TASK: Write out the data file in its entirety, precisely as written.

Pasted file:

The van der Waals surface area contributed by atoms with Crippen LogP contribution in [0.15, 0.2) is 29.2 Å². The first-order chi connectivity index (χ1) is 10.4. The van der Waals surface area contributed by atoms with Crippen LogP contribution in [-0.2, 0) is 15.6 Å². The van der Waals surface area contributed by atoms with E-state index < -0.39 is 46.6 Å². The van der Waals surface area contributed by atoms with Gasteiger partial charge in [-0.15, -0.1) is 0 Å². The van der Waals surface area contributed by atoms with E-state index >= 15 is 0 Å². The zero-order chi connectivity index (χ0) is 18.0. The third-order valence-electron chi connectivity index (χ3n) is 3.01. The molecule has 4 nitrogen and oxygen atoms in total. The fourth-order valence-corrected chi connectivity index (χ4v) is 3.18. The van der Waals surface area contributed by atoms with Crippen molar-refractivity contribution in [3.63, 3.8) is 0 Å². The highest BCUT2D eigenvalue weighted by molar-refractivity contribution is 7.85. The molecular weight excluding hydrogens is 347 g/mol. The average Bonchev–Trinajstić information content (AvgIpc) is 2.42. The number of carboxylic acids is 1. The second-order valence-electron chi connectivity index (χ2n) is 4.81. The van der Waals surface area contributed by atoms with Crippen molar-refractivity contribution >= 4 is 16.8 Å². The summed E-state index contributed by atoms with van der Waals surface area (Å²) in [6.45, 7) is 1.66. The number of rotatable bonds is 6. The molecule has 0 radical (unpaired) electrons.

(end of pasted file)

The van der Waals surface area contributed by atoms with Crippen LogP contribution in [0.15, 0.2) is 29.2 Å². The first-order chi connectivity index (χ1) is 10.4. The van der Waals surface area contributed by atoms with Crippen LogP contribution in [-0.2, 0) is 15.6 Å². The van der Waals surface area contributed by atoms with E-state index < -0.39 is 46.6 Å². The van der Waals surface area contributed by atoms with Gasteiger partial charge in [-0.15, -0.1) is 0 Å². The van der Waals surface area contributed by atoms with E-state index >= 15 is 0 Å². The zero-order chi connectivity index (χ0) is 18.0. The third-order valence-electron chi connectivity index (χ3n) is 3.01. The molecule has 4 nitrogen and oxygen atoms in total. The fourth-order valence-corrected chi connectivity index (χ4v) is 3.18. The van der Waals surface area contributed by atoms with Crippen molar-refractivity contribution in [3.63, 3.8) is 0 Å². The highest BCUT2D eigenvalue weighted by molar-refractivity contribution is 7.85. The molecular weight excluding hydrogens is 347 g/mol. The average Bonchev–Trinajstić information content (AvgIpc) is 2.42. The number of carboxylic acids is 1. The second-order valence-electron chi connectivity index (χ2n) is 4.81. The van der Waals surface area contributed by atoms with Crippen molar-refractivity contribution >= 4 is 16.8 Å². The summed E-state index contributed by atoms with van der Waals surface area (Å²) in [6.45, 7) is 1.66. The number of rotatable bonds is 6. The molecule has 0 radical (unpaired) electrons.